This is just one of the reasons why the entire southwestern part of Florida is considered “insufficient medical services” due to the lack of primary care physicians.
It’s been this way for years, and at that speed we go, Florida is projected By 2030, there will be the second largest shortage of doctors in the country.
Lee County had a technically high number of primary care physicians per 100,000 pre-pandemic, according to the latest data from Lee Health’s Community Health Needs Assessment, which was built up next to the state and country. But add that the population is also aging and supply is not meeting demand.
Karen Smiley and her husband moved to Cape Coral three years ago.
“I called at the end of September,” Smiley said. “They told me it would take six months to get the promise. By that time I said I might die.”
She called and finally found a doctor to meet her, but it still took three months. She says she felt she had to endanger her health because of this.
“I did that when I started looking for a doctor, and when I found some health problems, it was like crazy,” Smiley said.
The US Department of Health has designated almost all southwestern Florida as “areas with poor medical services” or MUAs.that is 100% of households from Punta Guda to Marco Island It is defined as “too few primary care providers, high infant mortality, high poverty, or a large elderly population.”
“It’s terrible to set up a doctor here, and I’m sure everyone else has the same problem moving here,” Smiley said. “I think it just gets worse before it gets better.”
Dr. Larry Antonucci, president of Lee Health, said the national doctor shortage could be exacerbated.
“For years there was an imbalance,” said Antonucci.
But he says they plan to bring in doctors as soon as possible and hire 100 people this year alone.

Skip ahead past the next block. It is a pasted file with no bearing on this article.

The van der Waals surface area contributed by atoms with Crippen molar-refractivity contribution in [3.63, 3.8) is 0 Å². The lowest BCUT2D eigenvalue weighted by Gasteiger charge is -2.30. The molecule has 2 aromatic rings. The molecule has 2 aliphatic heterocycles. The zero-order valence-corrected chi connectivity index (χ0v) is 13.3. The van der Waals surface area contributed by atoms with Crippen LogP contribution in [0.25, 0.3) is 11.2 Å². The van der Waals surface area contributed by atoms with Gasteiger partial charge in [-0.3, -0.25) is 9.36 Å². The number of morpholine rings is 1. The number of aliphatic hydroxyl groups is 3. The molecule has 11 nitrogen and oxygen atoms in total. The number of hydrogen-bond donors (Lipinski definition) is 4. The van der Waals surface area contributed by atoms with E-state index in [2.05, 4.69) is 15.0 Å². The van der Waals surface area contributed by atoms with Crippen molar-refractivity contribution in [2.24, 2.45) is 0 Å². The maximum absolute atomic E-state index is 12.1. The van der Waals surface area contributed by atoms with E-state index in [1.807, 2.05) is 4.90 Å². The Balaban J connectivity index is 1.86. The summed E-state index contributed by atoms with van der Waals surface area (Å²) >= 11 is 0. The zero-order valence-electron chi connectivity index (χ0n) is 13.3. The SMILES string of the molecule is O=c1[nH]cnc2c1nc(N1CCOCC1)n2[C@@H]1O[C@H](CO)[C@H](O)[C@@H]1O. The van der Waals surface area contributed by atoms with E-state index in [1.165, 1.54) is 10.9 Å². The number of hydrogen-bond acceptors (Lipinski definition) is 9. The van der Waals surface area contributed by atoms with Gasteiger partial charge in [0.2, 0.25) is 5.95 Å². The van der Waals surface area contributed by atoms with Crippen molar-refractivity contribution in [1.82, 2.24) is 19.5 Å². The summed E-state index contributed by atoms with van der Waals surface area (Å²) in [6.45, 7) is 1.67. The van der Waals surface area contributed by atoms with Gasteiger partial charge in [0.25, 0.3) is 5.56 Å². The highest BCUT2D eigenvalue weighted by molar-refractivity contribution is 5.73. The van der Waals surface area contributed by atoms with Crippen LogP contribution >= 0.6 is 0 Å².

“As the number of medical schools has increased, the number of residents has not increased. So many young men and women will attend medical schools, but then they will leave the state to settle in. “Antonucci said.
In 2014, Lee Health partnered with Florida State University to train and maintain doctors here to practice family medicine. Since then, Antonucci says about half have stayed in Lee County.
Next year, Lee Health will launch an internal medicine program at Cape Coral, training 12 new doctors annually.
“We are doing a lot to bring doctors to the community,” said Antonucci. “It’s a great community to live in. It’s a great community to practice in. And we’re doing everything we can to improve access.”
In Collier County, the Neighborhood Health Clinic is also trying to fill that gap.
“We’re like your last destination,” said CEO Leslie Rashite. “If you come to our door and sit on our steps, it’s because you’re in the safety net of the safety net right now.”
Clinics serve low-income working adults (mostly in the service industry) without insurance that deviates from the standards of government programs such as Medicaid and Medicare.
According to Rashite, there are about 50,000 people in Collier.
“Today, not all 50,000 people need us. Thank you for the good, but we are here for them,” Rashite said.
The clinic has more than 250 volunteer doctors across several medical disciplines and specializes in the management of chronic illnesses.
“I have a heavy tray, so I might say that I get in and have a pain in my shoulder, but when I look at them, I find that I have high blood pressure and diabetes,” says Rashite. “You know how important the medicine, food, exercise and education parts are, and how important they are. Imagine trying to navigate them without help or medical facilities. Do you want? “
Organizations that are fully funded by personal donations are growing. Rashite says they remove some weight from the emergency room, where their services are overwhelmed.
“If we can bear this burden, it will be better for all communities, the more people who don’t know where to get medical care will be led here,” said Rashite.
Smiley will soon exchange her private insurance for Medicare, but since she was founded, it’s not too hard to get a promise anymore.
“I think we need a qualified doctor around here, and another hospital in Cape Coral.”
Dr. Antonucci tells me that Lee Health is advocating improvements in telemedicine, which regularly Evaluate what the community needs It works to figure out which areas are not well serviced and to open clinics there.
The federal government also sought to encourage physicians to choose primary care through scholarships and loan repayments. Over the last decade, Medicare reimbursement for primary care has also increased and decreased for high-paying professionals.
Few primary care physicians and older people leave SWFLs “not well-served medically”
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